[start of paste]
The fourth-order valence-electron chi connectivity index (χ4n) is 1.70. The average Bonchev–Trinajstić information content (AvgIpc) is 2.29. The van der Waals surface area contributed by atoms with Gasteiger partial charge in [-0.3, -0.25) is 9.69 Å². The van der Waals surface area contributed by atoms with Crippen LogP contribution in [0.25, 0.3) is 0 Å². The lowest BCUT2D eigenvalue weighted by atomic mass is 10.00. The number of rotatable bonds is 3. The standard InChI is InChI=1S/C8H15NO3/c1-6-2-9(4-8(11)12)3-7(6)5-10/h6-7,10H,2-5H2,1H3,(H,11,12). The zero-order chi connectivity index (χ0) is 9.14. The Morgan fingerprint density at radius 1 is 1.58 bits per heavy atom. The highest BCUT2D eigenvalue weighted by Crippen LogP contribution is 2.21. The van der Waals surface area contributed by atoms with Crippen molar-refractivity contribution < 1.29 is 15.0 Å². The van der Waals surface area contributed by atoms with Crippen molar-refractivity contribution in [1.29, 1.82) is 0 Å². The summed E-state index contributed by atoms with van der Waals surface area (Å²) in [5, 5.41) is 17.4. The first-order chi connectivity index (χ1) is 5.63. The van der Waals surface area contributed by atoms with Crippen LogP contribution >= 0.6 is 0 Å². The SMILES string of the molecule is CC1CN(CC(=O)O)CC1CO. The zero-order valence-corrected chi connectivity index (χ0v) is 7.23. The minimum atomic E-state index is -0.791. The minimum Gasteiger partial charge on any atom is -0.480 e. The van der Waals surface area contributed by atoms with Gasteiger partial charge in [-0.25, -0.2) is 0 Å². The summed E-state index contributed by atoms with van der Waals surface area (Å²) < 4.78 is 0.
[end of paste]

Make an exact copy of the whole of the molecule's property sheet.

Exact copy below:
The fourth-order valence-electron chi connectivity index (χ4n) is 1.70. The average Bonchev–Trinajstić information content (AvgIpc) is 2.29. The van der Waals surface area contributed by atoms with Gasteiger partial charge in [-0.3, -0.25) is 9.69 Å². The van der Waals surface area contributed by atoms with Crippen LogP contribution in [0.25, 0.3) is 0 Å². The lowest BCUT2D eigenvalue weighted by atomic mass is 10.00. The number of rotatable bonds is 3. The standard InChI is InChI=1S/C8H15NO3/c1-6-2-9(4-8(11)12)3-7(6)5-10/h6-7,10H,2-5H2,1H3,(H,11,12). The zero-order chi connectivity index (χ0) is 9.14. The Morgan fingerprint density at radius 1 is 1.58 bits per heavy atom. The highest BCUT2D eigenvalue weighted by Crippen LogP contribution is 2.21. The van der Waals surface area contributed by atoms with Crippen molar-refractivity contribution < 1.29 is 15.0 Å². The van der Waals surface area contributed by atoms with Crippen molar-refractivity contribution in [1.29, 1.82) is 0 Å². The summed E-state index contributed by atoms with van der Waals surface area (Å²) in [5, 5.41) is 17.4. The first-order chi connectivity index (χ1) is 5.63. The van der Waals surface area contributed by atoms with Crippen LogP contribution >= 0.6 is 0 Å². The SMILES string of the molecule is CC1CN(CC(=O)O)CC1CO. The zero-order valence-corrected chi connectivity index (χ0v) is 7.23. The minimum atomic E-state index is -0.791. The minimum Gasteiger partial charge on any atom is -0.480 e. The van der Waals surface area contributed by atoms with Gasteiger partial charge in [-0.25, -0.2) is 0 Å². The summed E-state index contributed by atoms with van der Waals surface area (Å²) < 4.78 is 0.